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just as much per man as that of his richer neighbor. That
I shall not follow the rapid tralnsition of the old W\ooden
mould board plow to the up-to-date high power Mogul gas
oline tractor engine, gangs that are turning fifty-five furrows
14 inches wide, at the rate of an acre every four minutes; nor
of the little hand sickle with which v\e cut our grain; nor of
the hand flail with which we threshed it, t, the reaper that
cuts a fifty-foot swath, that is pushed in front o,ga big tractor
engine, and the big threshing machine drawn by the same
engine, that cuts and threshes a l~ndred and forty acres per
lday; nor from the old wooden tooth harrow to the modern
disk harrow hitched behind a tractor engine that thoroughly
pulverizes forty acres per day; nor of the up-to-date seeder
that seeds forty acres per day; nor of the cotton picker that
picks from three to eight bales per day; and m'any other ma
chines that go to make up the tools that are in use on any high
grade farm of today.
But they are here to stay. This we must admit, tho' not
in common use, for it is only on Syndicated or Industrialized
farms that this highly developed machinery can be used, as
it is out of reach of the common farmer and the renter.
Little did the country wagon maker, the country horse
shoe maker, the country plow maker and the country cabinet
maker of fifty years ago think that before the end of the i-th
century great factories would spring up that would drive him
out of business. But, where is he now? His children are
factory slaves today, and why: because the machine of today
is doing the work that he did by hand. And you, l r. Farm
( r, are up against the samne condition today that these hand
workmen were in the latter part of the 1oth century, and, as
to what the result will be. is for you to answer. There is one
thing certain: unless you make an effort, and a mighty ef
fort, you will go the way of the hand workman; vou cannot
compete single handed with the mighty machine that is used
Ibv Syndicated farming; and that is the next step along agri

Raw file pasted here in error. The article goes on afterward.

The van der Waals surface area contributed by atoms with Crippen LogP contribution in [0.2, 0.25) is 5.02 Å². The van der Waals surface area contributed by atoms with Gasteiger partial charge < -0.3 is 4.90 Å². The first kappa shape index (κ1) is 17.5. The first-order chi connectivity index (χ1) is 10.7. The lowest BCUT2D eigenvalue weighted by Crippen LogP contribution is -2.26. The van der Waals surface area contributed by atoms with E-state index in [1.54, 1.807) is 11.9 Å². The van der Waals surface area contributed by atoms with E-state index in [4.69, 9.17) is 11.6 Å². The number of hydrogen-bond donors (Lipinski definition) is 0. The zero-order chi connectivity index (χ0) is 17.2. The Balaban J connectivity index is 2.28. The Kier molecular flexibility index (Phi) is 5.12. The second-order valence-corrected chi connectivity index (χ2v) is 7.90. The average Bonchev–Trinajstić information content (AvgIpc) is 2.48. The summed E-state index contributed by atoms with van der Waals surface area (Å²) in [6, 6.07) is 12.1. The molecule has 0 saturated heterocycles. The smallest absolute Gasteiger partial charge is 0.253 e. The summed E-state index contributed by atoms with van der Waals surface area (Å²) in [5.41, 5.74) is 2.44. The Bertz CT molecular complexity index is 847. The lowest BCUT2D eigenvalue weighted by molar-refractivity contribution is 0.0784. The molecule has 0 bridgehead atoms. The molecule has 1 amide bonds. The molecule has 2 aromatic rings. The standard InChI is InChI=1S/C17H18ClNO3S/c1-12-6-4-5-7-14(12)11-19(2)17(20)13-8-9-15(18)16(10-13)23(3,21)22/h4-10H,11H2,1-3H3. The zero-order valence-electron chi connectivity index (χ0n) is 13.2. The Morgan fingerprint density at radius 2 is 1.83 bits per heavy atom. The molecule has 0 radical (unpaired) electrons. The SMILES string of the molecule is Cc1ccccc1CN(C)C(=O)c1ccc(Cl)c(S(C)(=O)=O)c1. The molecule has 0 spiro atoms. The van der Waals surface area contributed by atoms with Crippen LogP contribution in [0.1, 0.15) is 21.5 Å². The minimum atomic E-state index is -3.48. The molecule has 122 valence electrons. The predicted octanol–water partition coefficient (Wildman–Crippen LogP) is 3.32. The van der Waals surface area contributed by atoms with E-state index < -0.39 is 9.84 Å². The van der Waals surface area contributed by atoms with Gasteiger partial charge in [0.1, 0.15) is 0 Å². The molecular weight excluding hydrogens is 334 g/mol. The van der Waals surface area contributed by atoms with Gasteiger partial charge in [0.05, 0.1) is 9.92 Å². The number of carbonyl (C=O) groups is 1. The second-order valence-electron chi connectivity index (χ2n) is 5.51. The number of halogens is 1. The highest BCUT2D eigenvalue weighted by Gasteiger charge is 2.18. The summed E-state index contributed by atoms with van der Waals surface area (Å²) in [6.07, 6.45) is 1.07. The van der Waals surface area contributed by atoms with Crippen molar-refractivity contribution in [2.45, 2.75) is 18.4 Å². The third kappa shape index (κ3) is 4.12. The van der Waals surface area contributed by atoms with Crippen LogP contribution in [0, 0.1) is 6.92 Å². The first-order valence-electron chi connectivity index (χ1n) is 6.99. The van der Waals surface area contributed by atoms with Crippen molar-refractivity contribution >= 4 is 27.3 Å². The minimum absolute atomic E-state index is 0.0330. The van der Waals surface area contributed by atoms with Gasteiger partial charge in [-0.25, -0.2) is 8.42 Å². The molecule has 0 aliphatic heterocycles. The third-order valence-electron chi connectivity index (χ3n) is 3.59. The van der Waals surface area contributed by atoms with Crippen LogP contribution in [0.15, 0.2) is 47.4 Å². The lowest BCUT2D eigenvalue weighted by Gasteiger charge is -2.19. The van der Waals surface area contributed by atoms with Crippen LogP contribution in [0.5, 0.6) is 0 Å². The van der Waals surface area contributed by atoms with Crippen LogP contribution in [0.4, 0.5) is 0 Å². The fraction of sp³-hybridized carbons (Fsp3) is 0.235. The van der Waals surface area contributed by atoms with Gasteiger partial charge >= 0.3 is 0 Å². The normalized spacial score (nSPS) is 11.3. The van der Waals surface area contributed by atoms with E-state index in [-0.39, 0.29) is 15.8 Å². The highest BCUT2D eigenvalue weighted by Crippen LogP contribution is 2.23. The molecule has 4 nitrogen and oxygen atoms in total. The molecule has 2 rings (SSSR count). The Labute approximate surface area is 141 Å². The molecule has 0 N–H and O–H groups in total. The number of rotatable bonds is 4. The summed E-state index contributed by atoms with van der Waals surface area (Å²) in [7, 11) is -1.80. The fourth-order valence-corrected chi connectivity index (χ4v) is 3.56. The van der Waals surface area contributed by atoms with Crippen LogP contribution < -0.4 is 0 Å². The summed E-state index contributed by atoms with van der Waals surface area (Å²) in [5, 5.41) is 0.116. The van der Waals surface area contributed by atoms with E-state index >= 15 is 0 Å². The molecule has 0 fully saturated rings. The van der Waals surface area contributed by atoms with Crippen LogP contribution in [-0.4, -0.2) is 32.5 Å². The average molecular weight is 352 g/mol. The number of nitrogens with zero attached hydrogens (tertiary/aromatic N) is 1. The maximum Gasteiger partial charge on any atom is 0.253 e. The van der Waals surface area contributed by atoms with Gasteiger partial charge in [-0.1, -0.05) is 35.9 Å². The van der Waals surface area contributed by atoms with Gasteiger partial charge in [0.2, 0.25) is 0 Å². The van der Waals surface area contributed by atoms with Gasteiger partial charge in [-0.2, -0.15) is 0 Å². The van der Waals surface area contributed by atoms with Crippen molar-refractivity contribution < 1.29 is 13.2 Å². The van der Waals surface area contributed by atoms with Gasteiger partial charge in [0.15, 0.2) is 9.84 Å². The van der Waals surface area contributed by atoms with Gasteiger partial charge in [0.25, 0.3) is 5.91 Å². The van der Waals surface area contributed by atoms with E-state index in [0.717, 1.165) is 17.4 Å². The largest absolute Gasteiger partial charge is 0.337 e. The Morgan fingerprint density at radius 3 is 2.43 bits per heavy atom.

AGE OF ORGANIZATION.
Now, Mr. Working Farmer, you must remember that
under our present economic system you are practically wage
slaves. I know you dislike very much to admit this, but it's a
fact, nevertheless. You never put the price on anything you
buy or sell. Therefore, you are a wage slave. (I speak al
ways to the "farmer who farms the farm," please remember.)
fYou sell your labor or the products of your labor; therefore.
\you must organize from the standpoint of a wage worker;
you must remerher that the man that has only his labor to
sell is your consimer; therefore, your interests are the same
and can't bhe selarated, and that we must all stand together
or fall together. We who have only our labor to sell fully
realize that we must own the tools of production or continue
to be the peons of a Syndicated Oligarchy.
Hence the organization known as the Industrial Work
crs of the World. And the same condition confronts you,
Mr. Working Farmer, that confronts us:; and the remedy is
the same: Organize and Induslrializ.' t,our work, own the
tools of production, or before many years you and yours will
he peons on a Syndicated farm, for you will either Syndicate
the farms and for yourselves, or you, like millions of other
once independent workers, will be Syndicated.
In an anti-social, in a class divided system of society,
justice is a byword ; order and oppression spell the same
tlhing, and law ,only mieans the powcr of the owning class to
relieve the ·working class of the product of its toil.
LUC(I FER, LIGHTI'-IBEARERI
I ucifer, Light-Bearer! what a fight is that we made
Since, in hate of thought, they drove us from thle Eden-shade;